Urban development is expanding rapidly, leaving a patchwork of small, isolated forests in its wake. Urban areas tend to have more paved surfaces that retain heat leading to an urban heat island effect. Nearby, forests are subjected to higher temperatures leading to higher evaporative demand from leaf surfaces while soil compaction and altered water flow can lead to limited soil water availability. This may be particularly detrimental for young seedlings that are vulnerable to desiccation.
Our understanding of how the urban heat island impacts the physiology and survival of native tree seedlings is limited. There is evidence that mature trees can acclimate to the urban heat island by adjusting their leaf biochemistry. Research has also shown that the seedlings of mature trees that have been subjected drought over several years can tolerate drought better than seedlings from naïve trees. The question is, does this happen in our urban forests? Are the seedlings from urban trees “prepped” for the urban heat? If the stress (e.g. heat, low soil moisture) of urban sites in the Cleveland areas is strong enough, then the parent trees should confer drought tolerance to their offspring via water-use changes. In turn, this should lead to higher survival in urban tree seedlings.
Using a common greenhouse approach, my research will compare the ability of Red Maple and Red Oak seedlings originating from urban and rural locations to tolerate drought conditions. Along with student intern, Miranda Shetzer, I will be measuring photosynthetic rates, water status, and survival of the plants throughout the drought treatments. We hope our project will shed light on the key ecological processes that may allow remnant urban forests to regenerate, as well as identify physiological traits that allow tree seedlings to persist in urban forests. This ecological information on the trajectory of urban remnant forests can help practitioners make critical decisions regarding conservation of these areas and the potential benefits of using native seed source for plantings.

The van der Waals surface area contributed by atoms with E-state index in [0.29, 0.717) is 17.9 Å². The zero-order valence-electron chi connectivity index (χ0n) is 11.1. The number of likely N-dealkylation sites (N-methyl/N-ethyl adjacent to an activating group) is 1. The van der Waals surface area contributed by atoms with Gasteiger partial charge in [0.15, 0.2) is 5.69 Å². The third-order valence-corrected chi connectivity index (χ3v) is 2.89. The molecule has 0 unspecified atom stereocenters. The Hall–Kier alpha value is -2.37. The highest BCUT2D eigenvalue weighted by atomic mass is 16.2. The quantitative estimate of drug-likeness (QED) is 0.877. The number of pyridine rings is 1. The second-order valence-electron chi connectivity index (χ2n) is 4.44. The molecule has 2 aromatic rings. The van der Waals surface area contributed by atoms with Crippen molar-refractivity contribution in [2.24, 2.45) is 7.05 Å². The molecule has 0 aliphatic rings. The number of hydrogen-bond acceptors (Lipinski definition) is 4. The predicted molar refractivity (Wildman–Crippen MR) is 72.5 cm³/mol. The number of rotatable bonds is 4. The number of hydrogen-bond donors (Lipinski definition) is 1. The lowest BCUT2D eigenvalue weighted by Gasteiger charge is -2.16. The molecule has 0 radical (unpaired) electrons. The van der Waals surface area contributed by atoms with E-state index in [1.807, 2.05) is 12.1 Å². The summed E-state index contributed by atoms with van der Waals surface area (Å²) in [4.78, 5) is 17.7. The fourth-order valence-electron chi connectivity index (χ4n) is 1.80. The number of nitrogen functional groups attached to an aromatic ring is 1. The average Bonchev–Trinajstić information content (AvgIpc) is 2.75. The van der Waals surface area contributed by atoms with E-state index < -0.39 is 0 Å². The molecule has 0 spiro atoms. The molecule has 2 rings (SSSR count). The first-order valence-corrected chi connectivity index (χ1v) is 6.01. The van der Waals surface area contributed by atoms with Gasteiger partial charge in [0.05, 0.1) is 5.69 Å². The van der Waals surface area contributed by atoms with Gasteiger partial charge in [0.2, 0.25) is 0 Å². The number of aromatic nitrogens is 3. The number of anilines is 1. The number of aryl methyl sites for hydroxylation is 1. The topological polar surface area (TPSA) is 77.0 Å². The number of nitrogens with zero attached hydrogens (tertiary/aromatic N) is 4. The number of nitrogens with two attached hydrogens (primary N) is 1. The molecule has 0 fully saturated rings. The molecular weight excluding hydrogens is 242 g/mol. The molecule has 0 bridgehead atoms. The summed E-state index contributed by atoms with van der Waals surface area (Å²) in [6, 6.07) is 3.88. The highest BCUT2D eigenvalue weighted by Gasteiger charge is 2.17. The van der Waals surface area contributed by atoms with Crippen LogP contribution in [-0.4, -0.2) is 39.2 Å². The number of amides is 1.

Sharon Danielson, MS
Doctoral Graduate Student
I am interested in plant physiological ecology. Currently, I am working on water transport in members of Genus Rhododendron to understand how species in this diverse clade have adapted to a wide range of climates. For my dissertation research, I plan to study physiological traits of urban and native trees to elucidate the impacts of a stressful urban environment on plant function.